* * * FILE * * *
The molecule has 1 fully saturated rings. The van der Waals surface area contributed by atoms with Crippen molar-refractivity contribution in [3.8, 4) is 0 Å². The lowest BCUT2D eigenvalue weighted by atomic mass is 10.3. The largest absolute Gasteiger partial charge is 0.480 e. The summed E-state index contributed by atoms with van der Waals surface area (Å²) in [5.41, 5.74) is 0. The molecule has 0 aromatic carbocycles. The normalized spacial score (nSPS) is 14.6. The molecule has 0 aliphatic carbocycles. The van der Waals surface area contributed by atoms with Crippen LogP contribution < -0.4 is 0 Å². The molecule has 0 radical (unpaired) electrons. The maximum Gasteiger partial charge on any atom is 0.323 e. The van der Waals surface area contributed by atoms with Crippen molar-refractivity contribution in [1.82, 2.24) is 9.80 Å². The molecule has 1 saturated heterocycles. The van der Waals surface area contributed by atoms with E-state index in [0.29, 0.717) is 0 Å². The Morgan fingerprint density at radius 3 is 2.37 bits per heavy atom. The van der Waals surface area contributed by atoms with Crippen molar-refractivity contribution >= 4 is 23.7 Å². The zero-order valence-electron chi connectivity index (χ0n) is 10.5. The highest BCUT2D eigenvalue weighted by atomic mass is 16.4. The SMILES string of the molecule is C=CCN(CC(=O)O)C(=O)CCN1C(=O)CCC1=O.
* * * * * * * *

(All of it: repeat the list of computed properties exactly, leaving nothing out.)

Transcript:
The molecule has 1 fully saturated rings. The van der Waals surface area contributed by atoms with Crippen molar-refractivity contribution in [3.8, 4) is 0 Å². The lowest BCUT2D eigenvalue weighted by atomic mass is 10.3. The largest absolute Gasteiger partial charge is 0.480 e. The summed E-state index contributed by atoms with van der Waals surface area (Å²) in [5.41, 5.74) is 0. The molecule has 0 aromatic carbocycles. The normalized spacial score (nSPS) is 14.6. The molecule has 0 aliphatic carbocycles. The van der Waals surface area contributed by atoms with Crippen LogP contribution < -0.4 is 0 Å². The molecule has 0 radical (unpaired) electrons. The maximum Gasteiger partial charge on any atom is 0.323 e. The van der Waals surface area contributed by atoms with Crippen molar-refractivity contribution in [1.82, 2.24) is 9.80 Å². The molecule has 1 saturated heterocycles. The van der Waals surface area contributed by atoms with E-state index in [0.29, 0.717) is 0 Å². The Morgan fingerprint density at radius 3 is 2.37 bits per heavy atom. The van der Waals surface area contributed by atoms with Crippen molar-refractivity contribution >= 4 is 23.7 Å². The zero-order valence-electron chi connectivity index (χ0n) is 10.5. The highest BCUT2D eigenvalue weighted by atomic mass is 16.4. The SMILES string of the molecule is C=CCN(CC(=O)O)C(=O)CCN1C(=O)CCC1=O.